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A defendant's plea of guilty based on reasonably competent advice is an intelligent plea not open to attack on the ground that counsel may have misjudged the admissibility of the defendant's confession. Whether a plea of guilty is unintelligent and therefore vulnerable when motivated by a confession erroneously thought admissible in evidence depends, as an initial matter, not on whether a court would retrospectively consider counsel's advice to be right or wrong, but on whether that advice was within the range of competence demanded of attorneys in criminal cases. On the one hand, uncertainty is inherent in predicting court decisions; but on the other hand, defendants facing felony charges are entitled to the effective assistance of competent counsel.
Respondents had pleaded guilty in unrelated cases in various New York state courts, and on the basis of their guilty pleas, had been convicted and sentenced, prior to the date of the United States Supreme Court decision in Jackson v. Denno (1964) 378 US 368, 12 L Ed 2d 908, 84 S Ct 1774, 1 ALR3d 1205, which held that certain New York procedures for determining the voluntariness of confessions were unconstitutional. After unsuccessfully applying for collateral relief in the state courts, respondents sought habeas corpus relief in Federal District Courts, alleging that their guilty pleas had resulted from coerced confessions. The District Courts, without granting hearings, denied relief, but the Court of Appeals for the Second Circuit reversed and remanded each of the cases, holding that the allegations in each case concerning the manner in which the confession was coerced and the connection between the confession and the guilty plea were sufficient to require the District Court to hold a hearing, since constitutionally acceptable procedures had, prior to Jackson v. Denno, been unavailable to the convicts to test the voluntariness of their confessions.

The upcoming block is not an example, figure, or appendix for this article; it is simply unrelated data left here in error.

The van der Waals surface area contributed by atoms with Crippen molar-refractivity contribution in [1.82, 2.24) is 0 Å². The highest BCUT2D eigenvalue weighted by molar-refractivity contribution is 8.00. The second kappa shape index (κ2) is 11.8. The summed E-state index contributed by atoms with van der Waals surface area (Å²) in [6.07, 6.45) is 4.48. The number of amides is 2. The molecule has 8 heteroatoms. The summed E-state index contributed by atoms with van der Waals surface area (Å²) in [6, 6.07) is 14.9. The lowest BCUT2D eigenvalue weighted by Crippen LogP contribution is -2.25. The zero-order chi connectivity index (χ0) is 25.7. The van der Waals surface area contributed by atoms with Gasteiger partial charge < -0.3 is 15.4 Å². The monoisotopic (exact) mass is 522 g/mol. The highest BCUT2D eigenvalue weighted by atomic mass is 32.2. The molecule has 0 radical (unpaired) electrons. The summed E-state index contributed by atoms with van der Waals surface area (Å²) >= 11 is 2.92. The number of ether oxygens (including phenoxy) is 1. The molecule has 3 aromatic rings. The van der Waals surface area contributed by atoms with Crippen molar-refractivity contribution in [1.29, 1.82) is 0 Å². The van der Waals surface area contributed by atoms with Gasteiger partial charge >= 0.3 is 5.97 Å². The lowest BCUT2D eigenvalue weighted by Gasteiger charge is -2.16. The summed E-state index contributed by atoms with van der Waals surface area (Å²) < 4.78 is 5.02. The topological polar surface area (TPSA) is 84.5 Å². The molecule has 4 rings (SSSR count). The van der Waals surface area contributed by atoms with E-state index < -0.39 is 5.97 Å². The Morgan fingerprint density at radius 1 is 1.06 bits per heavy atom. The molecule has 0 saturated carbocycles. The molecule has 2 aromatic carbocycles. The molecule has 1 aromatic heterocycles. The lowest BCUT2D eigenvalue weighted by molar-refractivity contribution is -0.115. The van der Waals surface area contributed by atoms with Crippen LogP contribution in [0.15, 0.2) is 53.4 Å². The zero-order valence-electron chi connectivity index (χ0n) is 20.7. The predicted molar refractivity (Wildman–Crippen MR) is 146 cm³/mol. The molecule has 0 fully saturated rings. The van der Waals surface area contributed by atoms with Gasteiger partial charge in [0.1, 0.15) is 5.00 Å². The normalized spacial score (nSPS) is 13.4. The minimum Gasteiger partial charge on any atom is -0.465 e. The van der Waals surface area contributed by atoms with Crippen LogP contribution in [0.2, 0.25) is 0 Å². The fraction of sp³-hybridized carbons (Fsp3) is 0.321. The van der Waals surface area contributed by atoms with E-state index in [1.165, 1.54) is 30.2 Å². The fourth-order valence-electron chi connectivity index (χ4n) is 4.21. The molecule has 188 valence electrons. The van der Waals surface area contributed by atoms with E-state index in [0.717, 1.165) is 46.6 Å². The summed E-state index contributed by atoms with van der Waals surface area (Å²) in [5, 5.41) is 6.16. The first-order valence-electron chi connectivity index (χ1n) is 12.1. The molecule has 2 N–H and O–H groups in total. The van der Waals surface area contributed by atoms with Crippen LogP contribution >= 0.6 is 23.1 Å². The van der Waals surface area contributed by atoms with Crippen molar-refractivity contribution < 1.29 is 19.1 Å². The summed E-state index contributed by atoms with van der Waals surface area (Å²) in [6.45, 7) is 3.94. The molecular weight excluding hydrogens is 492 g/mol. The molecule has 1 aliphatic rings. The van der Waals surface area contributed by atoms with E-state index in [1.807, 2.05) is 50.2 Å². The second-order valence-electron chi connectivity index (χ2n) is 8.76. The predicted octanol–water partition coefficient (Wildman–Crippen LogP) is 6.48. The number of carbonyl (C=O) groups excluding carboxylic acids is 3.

Should the court grant respondents’ motion for habeas corpus relief because their pleas were allegedly motivated by prior coerced confessions?
The Court held that a prisoner's plea based upon competent advice of counsel was an intelligent plea not open to collateral attack on the basis that counsel may have misjudged the admissibility of the confession. Therefore, whether a plea was intelligent was dependent upon whether counsel's advice was within the range of competence demanded of attorneys in criminal cases. On a plea of guilty, a prisoner was convicted on his own counseled admission in open court, and the prior confession was not a basis for judgment. Thus, the respondents assumed the risk of ordinary error in his assessment of the law and the facts. The respondents were bound by their pleas and convictions unless they alleged and proved incompetence of counsel sufficient to establish that the pleas were not knowingly and intelligently made.